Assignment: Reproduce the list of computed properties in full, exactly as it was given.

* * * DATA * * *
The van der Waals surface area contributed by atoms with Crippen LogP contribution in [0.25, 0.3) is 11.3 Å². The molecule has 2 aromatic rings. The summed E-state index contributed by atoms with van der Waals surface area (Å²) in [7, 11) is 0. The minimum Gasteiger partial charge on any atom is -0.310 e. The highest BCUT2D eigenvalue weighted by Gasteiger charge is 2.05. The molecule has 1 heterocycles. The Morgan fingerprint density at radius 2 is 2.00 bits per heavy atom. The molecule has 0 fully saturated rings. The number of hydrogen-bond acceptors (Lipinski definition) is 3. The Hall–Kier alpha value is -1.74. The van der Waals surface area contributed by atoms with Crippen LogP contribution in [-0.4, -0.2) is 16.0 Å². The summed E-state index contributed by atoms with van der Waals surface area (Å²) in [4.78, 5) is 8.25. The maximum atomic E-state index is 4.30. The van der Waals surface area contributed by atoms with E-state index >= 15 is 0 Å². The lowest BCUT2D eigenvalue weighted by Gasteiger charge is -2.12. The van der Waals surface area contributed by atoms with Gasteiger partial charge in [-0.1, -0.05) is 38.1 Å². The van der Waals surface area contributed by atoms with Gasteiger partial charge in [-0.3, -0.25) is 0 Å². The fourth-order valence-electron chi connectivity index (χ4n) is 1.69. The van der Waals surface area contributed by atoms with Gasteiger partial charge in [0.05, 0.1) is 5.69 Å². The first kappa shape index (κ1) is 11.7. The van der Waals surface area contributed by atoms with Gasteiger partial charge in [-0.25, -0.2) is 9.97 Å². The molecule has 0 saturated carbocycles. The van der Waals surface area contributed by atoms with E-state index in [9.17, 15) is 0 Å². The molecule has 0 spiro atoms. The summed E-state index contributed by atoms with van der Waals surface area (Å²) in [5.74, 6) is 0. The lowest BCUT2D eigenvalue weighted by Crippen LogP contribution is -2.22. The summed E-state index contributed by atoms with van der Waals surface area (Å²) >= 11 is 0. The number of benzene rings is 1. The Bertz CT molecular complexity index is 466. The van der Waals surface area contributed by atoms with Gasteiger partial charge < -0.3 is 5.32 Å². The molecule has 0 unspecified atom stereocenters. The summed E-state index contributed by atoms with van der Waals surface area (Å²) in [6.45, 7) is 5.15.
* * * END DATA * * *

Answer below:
The van der Waals surface area contributed by atoms with Crippen LogP contribution in [0.25, 0.3) is 11.3 Å². The molecule has 2 aromatic rings. The summed E-state index contributed by atoms with van der Waals surface area (Å²) in [7, 11) is 0. The minimum Gasteiger partial charge on any atom is -0.310 e. The highest BCUT2D eigenvalue weighted by Gasteiger charge is 2.05. The molecule has 1 heterocycles. The Morgan fingerprint density at radius 2 is 2.00 bits per heavy atom. The molecule has 0 fully saturated rings. The number of hydrogen-bond acceptors (Lipinski definition) is 3. The Hall–Kier alpha value is -1.74. The van der Waals surface area contributed by atoms with Crippen LogP contribution in [-0.4, -0.2) is 16.0 Å². The summed E-state index contributed by atoms with van der Waals surface area (Å²) in [4.78, 5) is 8.25. The maximum atomic E-state index is 4.30. The van der Waals surface area contributed by atoms with E-state index >= 15 is 0 Å². The lowest BCUT2D eigenvalue weighted by Gasteiger charge is -2.12. The van der Waals surface area contributed by atoms with Gasteiger partial charge in [-0.1, -0.05) is 38.1 Å². The van der Waals surface area contributed by atoms with Gasteiger partial charge in [-0.3, -0.25) is 0 Å². The fourth-order valence-electron chi connectivity index (χ4n) is 1.69. The van der Waals surface area contributed by atoms with Gasteiger partial charge in [0.05, 0.1) is 5.69 Å². The first kappa shape index (κ1) is 11.7. The van der Waals surface area contributed by atoms with Gasteiger partial charge in [-0.25, -0.2) is 9.97 Å². The molecule has 0 saturated carbocycles. The van der Waals surface area contributed by atoms with E-state index in [9.17, 15) is 0 Å². The molecule has 0 spiro atoms. The summed E-state index contributed by atoms with van der Waals surface area (Å²) in [5.74, 6) is 0. The lowest BCUT2D eigenvalue weighted by Crippen LogP contribution is -2.22. The summed E-state index contributed by atoms with van der Waals surface area (Å²) >= 11 is 0. The number of benzene rings is 1. The Bertz CT molecular complexity index is 466. The van der Waals surface area contributed by atoms with Gasteiger partial charge < -0.3 is 5.32 Å². The molecule has 0 unspecified atom stereocenters. The summed E-state index contributed by atoms with van der Waals surface area (Å²) in [6.45, 7) is 5.15.